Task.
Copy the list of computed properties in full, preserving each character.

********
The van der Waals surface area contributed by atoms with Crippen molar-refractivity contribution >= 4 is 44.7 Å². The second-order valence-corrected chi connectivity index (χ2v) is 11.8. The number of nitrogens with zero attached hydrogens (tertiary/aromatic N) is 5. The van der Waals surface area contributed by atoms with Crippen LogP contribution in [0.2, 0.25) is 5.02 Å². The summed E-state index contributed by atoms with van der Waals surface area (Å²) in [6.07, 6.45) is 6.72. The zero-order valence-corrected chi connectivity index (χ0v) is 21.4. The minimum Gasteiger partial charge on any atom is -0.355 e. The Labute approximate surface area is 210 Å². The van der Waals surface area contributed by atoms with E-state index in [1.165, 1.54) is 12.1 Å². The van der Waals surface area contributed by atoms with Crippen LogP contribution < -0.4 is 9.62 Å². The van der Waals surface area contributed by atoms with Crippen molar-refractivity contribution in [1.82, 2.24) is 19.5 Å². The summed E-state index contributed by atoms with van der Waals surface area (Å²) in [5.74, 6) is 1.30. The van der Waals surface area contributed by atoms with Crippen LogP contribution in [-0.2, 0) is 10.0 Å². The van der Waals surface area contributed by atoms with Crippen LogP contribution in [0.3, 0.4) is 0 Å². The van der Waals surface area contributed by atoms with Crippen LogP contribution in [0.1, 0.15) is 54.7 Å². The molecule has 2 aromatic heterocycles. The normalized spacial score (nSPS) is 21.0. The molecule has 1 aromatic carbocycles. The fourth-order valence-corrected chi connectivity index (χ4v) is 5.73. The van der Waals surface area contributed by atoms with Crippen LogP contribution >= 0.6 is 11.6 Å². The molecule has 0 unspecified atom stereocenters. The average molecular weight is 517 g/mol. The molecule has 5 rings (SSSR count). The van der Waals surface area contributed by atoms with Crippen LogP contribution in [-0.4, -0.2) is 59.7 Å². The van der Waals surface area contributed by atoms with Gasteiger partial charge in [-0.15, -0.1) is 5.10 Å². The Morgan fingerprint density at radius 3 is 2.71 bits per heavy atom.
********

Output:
The van der Waals surface area contributed by atoms with Crippen molar-refractivity contribution >= 4 is 44.7 Å². The second-order valence-corrected chi connectivity index (χ2v) is 11.8. The number of nitrogens with zero attached hydrogens (tertiary/aromatic N) is 5. The van der Waals surface area contributed by atoms with Crippen LogP contribution in [0.2, 0.25) is 5.02 Å². The summed E-state index contributed by atoms with van der Waals surface area (Å²) in [6.07, 6.45) is 6.72. The zero-order valence-corrected chi connectivity index (χ0v) is 21.4. The minimum Gasteiger partial charge on any atom is -0.355 e. The Labute approximate surface area is 210 Å². The van der Waals surface area contributed by atoms with E-state index in [1.165, 1.54) is 12.1 Å². The van der Waals surface area contributed by atoms with Crippen LogP contribution < -0.4 is 9.62 Å². The van der Waals surface area contributed by atoms with Crippen molar-refractivity contribution in [1.82, 2.24) is 19.5 Å². The summed E-state index contributed by atoms with van der Waals surface area (Å²) in [5.74, 6) is 1.30. The van der Waals surface area contributed by atoms with Crippen LogP contribution in [-0.2, 0) is 10.0 Å². The van der Waals surface area contributed by atoms with Crippen LogP contribution in [0.3, 0.4) is 0 Å². The van der Waals surface area contributed by atoms with Crippen LogP contribution in [0.1, 0.15) is 54.7 Å². The molecule has 2 aromatic heterocycles. The normalized spacial score (nSPS) is 21.0. The molecule has 1 aromatic carbocycles. The fourth-order valence-corrected chi connectivity index (χ4v) is 5.73. The van der Waals surface area contributed by atoms with Crippen LogP contribution >= 0.6 is 11.6 Å². The molecule has 0 unspecified atom stereocenters. The average molecular weight is 517 g/mol. The molecule has 5 rings (SSSR count). The van der Waals surface area contributed by atoms with Crippen LogP contribution in [-0.4, -0.2) is 59.7 Å². The van der Waals surface area contributed by atoms with Gasteiger partial charge in [-0.15, -0.1) is 5.10 Å². The Morgan fingerprint density at radius 3 is 2.71 bits per heavy atom.